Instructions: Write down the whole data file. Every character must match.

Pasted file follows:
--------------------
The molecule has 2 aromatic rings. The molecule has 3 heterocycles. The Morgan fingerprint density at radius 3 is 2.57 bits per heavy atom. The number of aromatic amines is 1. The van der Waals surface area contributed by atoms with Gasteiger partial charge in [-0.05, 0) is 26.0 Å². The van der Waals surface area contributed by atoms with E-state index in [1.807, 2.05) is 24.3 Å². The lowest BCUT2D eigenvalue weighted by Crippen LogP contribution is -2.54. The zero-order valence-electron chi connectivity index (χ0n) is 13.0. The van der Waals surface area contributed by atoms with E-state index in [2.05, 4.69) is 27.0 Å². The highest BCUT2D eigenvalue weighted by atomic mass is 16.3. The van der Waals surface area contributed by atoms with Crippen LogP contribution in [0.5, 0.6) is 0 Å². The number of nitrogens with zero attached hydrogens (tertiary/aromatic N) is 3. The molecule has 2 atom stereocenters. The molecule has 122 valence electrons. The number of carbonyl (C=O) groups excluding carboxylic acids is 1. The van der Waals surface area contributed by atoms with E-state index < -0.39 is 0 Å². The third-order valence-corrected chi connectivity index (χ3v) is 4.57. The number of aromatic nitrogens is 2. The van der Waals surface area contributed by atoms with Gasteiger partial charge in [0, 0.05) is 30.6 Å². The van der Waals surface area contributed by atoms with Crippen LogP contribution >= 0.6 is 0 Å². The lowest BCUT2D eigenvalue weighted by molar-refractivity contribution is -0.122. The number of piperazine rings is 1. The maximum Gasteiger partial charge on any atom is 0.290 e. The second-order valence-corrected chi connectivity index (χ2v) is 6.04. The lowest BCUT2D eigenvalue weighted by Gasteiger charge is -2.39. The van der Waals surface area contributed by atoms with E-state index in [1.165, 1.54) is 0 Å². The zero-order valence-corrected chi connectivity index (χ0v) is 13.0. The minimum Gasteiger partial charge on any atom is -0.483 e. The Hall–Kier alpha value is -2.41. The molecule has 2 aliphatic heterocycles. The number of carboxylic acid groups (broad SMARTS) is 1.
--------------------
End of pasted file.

The molecule has 2 aromatic rings. The molecule has 3 heterocycles. The Morgan fingerprint density at radius 3 is 2.57 bits per heavy atom. The number of aromatic amines is 1. The van der Waals surface area contributed by atoms with Gasteiger partial charge in [-0.05, 0) is 26.0 Å². The van der Waals surface area contributed by atoms with E-state index in [1.807, 2.05) is 24.3 Å². The lowest BCUT2D eigenvalue weighted by Crippen LogP contribution is -2.54. The zero-order valence-electron chi connectivity index (χ0n) is 13.0. The van der Waals surface area contributed by atoms with E-state index in [2.05, 4.69) is 27.0 Å². The highest BCUT2D eigenvalue weighted by atomic mass is 16.3. The van der Waals surface area contributed by atoms with Crippen LogP contribution in [0.5, 0.6) is 0 Å². The number of nitrogens with zero attached hydrogens (tertiary/aromatic N) is 3. The molecule has 2 atom stereocenters. The molecule has 122 valence electrons. The number of carbonyl (C=O) groups excluding carboxylic acids is 1. The van der Waals surface area contributed by atoms with E-state index < -0.39 is 0 Å². The third-order valence-corrected chi connectivity index (χ3v) is 4.57. The number of aromatic nitrogens is 2. The van der Waals surface area contributed by atoms with Gasteiger partial charge in [0, 0.05) is 30.6 Å². The van der Waals surface area contributed by atoms with Crippen LogP contribution >= 0.6 is 0 Å². The lowest BCUT2D eigenvalue weighted by molar-refractivity contribution is -0.122. The number of piperazine rings is 1. The maximum Gasteiger partial charge on any atom is 0.290 e. The second-order valence-corrected chi connectivity index (χ2v) is 6.04. The lowest BCUT2D eigenvalue weighted by Gasteiger charge is -2.39. The van der Waals surface area contributed by atoms with E-state index in [1.165, 1.54) is 0 Å². The zero-order valence-corrected chi connectivity index (χ0v) is 13.0. The minimum Gasteiger partial charge on any atom is -0.483 e. The Hall–Kier alpha value is -2.41. The molecule has 2 aliphatic heterocycles. The number of carboxylic acid groups (broad SMARTS) is 1.